The truth you could say of suffering
or unsatisfactoriness, some difficulty.
And then it goes on.
Okay, what's the cause of it?
And there is an end.
What is the path to the end?
So it's all aware in those moments.
It's like, at that point it's not
Buddhist philosophy, it's our lives.
And that's what brings it to life.
I love that.
And yeah, like I say, that really
resonates very deeply with my own
experience of that curiosity being,
that fascination in what's going on.
It brings, I guess, it opens
inner space as well to relate to
that experience so differently.
So I love that.
So one thing that we can do in those times
of challenge, when things aren't all roses
and pancakes, so to speak, it's getting
gritty, is we can bring curiosity to that
experience and actually use that as a
time of greatest insight and learning.
Yes, I mean first, we can learn or
we can really hone in on precisely
what it is that's going on.
And so instead of just a general
feelling of suffering or unease, we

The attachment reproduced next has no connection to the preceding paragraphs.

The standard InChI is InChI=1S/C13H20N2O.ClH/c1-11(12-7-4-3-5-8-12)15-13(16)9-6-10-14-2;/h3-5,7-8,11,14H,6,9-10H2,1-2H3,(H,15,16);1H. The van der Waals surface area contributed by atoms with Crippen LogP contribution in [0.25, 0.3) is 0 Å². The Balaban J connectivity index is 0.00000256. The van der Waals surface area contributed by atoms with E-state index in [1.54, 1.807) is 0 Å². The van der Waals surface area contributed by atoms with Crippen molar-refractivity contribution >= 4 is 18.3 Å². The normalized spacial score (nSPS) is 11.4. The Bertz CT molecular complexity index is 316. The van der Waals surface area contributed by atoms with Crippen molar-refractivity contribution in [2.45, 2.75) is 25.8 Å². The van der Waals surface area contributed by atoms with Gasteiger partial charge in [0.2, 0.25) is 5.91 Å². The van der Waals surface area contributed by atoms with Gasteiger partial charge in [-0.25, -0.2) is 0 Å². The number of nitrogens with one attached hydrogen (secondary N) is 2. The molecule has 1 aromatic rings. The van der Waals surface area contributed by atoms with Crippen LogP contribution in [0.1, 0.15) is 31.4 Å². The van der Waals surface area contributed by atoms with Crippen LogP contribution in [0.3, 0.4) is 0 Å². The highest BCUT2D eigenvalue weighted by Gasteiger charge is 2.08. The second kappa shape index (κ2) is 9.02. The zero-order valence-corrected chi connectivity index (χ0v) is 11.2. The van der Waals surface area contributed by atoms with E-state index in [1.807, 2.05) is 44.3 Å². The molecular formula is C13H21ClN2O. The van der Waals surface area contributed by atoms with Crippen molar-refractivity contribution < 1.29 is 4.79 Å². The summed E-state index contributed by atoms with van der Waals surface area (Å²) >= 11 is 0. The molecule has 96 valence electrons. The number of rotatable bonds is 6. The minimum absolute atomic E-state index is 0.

say, okay, what actually is this.
Is there jealousy, or envy or aversion,
or fear, or pride, or it could
be any one of a number of things.
And so mindfulness allows us to become
quite specific in recognizing what it is.
And then the second step, which is a
key component of mindfulness, which may
often be forgotten, and that is it's not
enough to simply recognize the present
experience, but we also need to look at
how we're relating to that experience.
Because a common tendency would be,
for example with an unpleasant emotion,
and I worked with this a lot myself
with the emotion of fear, and so that
was my primary historical difficulty.
I would see it come up in so
many different situations.
And I thought that by recognizing
it, I was being mindful of it.
But the recognition was
just the first step.
And it took me a long time to realize that